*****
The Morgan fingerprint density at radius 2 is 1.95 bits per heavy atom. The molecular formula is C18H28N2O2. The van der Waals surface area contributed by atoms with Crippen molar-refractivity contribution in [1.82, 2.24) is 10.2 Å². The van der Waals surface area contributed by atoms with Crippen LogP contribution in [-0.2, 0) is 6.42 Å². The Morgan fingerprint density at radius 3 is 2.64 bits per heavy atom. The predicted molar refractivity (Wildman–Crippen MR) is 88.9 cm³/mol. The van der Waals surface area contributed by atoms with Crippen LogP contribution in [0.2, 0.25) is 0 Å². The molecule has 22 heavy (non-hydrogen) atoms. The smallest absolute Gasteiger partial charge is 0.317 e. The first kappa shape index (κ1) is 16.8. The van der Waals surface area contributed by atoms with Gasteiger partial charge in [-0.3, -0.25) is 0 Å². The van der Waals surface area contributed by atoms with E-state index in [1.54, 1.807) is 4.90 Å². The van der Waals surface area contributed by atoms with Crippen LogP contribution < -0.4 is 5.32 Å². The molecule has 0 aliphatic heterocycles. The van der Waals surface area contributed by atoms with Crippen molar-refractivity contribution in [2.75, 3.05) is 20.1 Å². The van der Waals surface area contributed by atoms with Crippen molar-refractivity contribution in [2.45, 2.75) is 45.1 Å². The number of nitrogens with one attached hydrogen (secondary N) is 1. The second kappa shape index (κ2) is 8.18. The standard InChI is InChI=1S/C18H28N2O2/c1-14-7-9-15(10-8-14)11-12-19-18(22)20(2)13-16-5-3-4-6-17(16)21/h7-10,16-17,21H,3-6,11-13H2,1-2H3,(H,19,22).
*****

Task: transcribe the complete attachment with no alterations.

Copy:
The Morgan fingerprint density at radius 2 is 1.95 bits per heavy atom. The molecular formula is C18H28N2O2. The van der Waals surface area contributed by atoms with Crippen molar-refractivity contribution in [1.82, 2.24) is 10.2 Å². The van der Waals surface area contributed by atoms with Crippen LogP contribution in [-0.2, 0) is 6.42 Å². The Morgan fingerprint density at radius 3 is 2.64 bits per heavy atom. The predicted molar refractivity (Wildman–Crippen MR) is 88.9 cm³/mol. The van der Waals surface area contributed by atoms with Crippen LogP contribution in [0.2, 0.25) is 0 Å². The molecule has 22 heavy (non-hydrogen) atoms. The smallest absolute Gasteiger partial charge is 0.317 e. The first kappa shape index (κ1) is 16.8. The van der Waals surface area contributed by atoms with Gasteiger partial charge in [-0.3, -0.25) is 0 Å². The van der Waals surface area contributed by atoms with E-state index in [1.54, 1.807) is 4.90 Å². The van der Waals surface area contributed by atoms with Crippen LogP contribution < -0.4 is 5.32 Å². The molecule has 0 aliphatic heterocycles. The van der Waals surface area contributed by atoms with Crippen molar-refractivity contribution in [2.75, 3.05) is 20.1 Å². The van der Waals surface area contributed by atoms with Crippen molar-refractivity contribution in [2.45, 2.75) is 45.1 Å². The number of nitrogens with one attached hydrogen (secondary N) is 1. The second kappa shape index (κ2) is 8.18. The standard InChI is InChI=1S/C18H28N2O2/c1-14-7-9-15(10-8-14)11-12-19-18(22)20(2)13-16-5-3-4-6-17(16)21/h7-10,16-17,21H,3-6,11-13H2,1-2H3,(H,19,22).